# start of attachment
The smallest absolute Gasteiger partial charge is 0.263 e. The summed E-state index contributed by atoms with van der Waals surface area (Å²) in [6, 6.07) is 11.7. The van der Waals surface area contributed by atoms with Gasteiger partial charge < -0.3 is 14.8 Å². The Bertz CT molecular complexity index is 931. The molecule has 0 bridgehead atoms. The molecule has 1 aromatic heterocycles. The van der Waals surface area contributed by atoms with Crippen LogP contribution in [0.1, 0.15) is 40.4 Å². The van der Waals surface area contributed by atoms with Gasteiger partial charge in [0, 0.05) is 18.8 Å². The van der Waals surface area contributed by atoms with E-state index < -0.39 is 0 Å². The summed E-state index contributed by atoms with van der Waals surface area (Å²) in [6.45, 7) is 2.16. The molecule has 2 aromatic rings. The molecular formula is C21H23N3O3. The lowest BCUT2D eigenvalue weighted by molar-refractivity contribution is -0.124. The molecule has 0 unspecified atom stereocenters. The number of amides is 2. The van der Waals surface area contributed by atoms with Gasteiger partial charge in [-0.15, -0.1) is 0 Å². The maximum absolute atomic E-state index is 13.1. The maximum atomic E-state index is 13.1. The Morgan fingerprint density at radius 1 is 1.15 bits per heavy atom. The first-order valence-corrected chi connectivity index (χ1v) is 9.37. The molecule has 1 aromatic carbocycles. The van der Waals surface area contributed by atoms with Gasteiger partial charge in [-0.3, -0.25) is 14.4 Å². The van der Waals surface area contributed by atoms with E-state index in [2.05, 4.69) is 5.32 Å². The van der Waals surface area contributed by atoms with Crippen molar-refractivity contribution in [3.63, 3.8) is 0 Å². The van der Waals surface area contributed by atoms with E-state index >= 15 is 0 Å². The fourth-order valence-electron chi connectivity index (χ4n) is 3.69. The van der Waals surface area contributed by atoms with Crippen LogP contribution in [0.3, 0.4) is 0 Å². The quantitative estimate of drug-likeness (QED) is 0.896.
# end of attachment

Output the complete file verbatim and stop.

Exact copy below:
The smallest absolute Gasteiger partial charge is 0.263 e. The summed E-state index contributed by atoms with van der Waals surface area (Å²) in [6, 6.07) is 11.7. The van der Waals surface area contributed by atoms with Gasteiger partial charge < -0.3 is 14.8 Å². The Bertz CT molecular complexity index is 931. The molecule has 0 bridgehead atoms. The molecule has 1 aromatic heterocycles. The van der Waals surface area contributed by atoms with Crippen LogP contribution in [0.1, 0.15) is 40.4 Å². The van der Waals surface area contributed by atoms with Gasteiger partial charge in [0, 0.05) is 18.8 Å². The van der Waals surface area contributed by atoms with E-state index < -0.39 is 0 Å². The summed E-state index contributed by atoms with van der Waals surface area (Å²) in [6.45, 7) is 2.16. The molecule has 2 aromatic rings. The molecular formula is C21H23N3O3. The lowest BCUT2D eigenvalue weighted by molar-refractivity contribution is -0.124. The molecule has 0 unspecified atom stereocenters. The number of amides is 2. The van der Waals surface area contributed by atoms with Gasteiger partial charge in [-0.15, -0.1) is 0 Å². The maximum absolute atomic E-state index is 13.1. The maximum atomic E-state index is 13.1. The Morgan fingerprint density at radius 1 is 1.15 bits per heavy atom. The first-order valence-corrected chi connectivity index (χ1v) is 9.37. The molecule has 1 aromatic carbocycles. The van der Waals surface area contributed by atoms with Gasteiger partial charge in [-0.3, -0.25) is 14.4 Å². The van der Waals surface area contributed by atoms with E-state index in [2.05, 4.69) is 5.32 Å². The van der Waals surface area contributed by atoms with Crippen molar-refractivity contribution in [3.63, 3.8) is 0 Å². The van der Waals surface area contributed by atoms with E-state index >= 15 is 0 Å². The fourth-order valence-electron chi connectivity index (χ4n) is 3.69. The van der Waals surface area contributed by atoms with Crippen LogP contribution in [0.3, 0.4) is 0 Å². The quantitative estimate of drug-likeness (QED) is 0.896.